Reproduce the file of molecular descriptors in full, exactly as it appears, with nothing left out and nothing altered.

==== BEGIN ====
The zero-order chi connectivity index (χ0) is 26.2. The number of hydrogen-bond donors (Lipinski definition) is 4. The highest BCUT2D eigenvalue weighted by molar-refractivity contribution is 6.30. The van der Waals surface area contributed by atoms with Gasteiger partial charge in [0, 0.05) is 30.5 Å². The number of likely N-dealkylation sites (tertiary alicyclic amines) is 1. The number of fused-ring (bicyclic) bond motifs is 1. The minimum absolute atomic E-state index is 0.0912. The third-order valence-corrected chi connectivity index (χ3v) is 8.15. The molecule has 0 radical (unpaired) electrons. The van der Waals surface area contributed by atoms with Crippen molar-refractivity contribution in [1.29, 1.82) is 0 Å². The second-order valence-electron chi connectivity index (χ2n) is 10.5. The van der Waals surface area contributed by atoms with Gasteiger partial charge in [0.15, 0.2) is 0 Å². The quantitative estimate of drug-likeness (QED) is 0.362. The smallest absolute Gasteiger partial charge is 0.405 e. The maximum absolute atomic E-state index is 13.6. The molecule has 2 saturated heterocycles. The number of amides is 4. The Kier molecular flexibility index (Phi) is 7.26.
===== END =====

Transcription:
The zero-order chi connectivity index (χ0) is 26.2. The number of hydrogen-bond donors (Lipinski definition) is 4. The highest BCUT2D eigenvalue weighted by molar-refractivity contribution is 6.30. The van der Waals surface area contributed by atoms with Gasteiger partial charge in [0, 0.05) is 30.5 Å². The number of likely N-dealkylation sites (tertiary alicyclic amines) is 1. The number of fused-ring (bicyclic) bond motifs is 1. The minimum absolute atomic E-state index is 0.0912. The third-order valence-corrected chi connectivity index (χ3v) is 8.15. The molecule has 0 radical (unpaired) electrons. The van der Waals surface area contributed by atoms with Crippen molar-refractivity contribution in [1.29, 1.82) is 0 Å². The second-order valence-electron chi connectivity index (χ2n) is 10.5. The van der Waals surface area contributed by atoms with Gasteiger partial charge in [0.15, 0.2) is 0 Å². The quantitative estimate of drug-likeness (QED) is 0.362. The smallest absolute Gasteiger partial charge is 0.405 e. The maximum absolute atomic E-state index is 13.6. The molecule has 2 saturated heterocycles. The number of amides is 4. The Kier molecular flexibility index (Phi) is 7.26.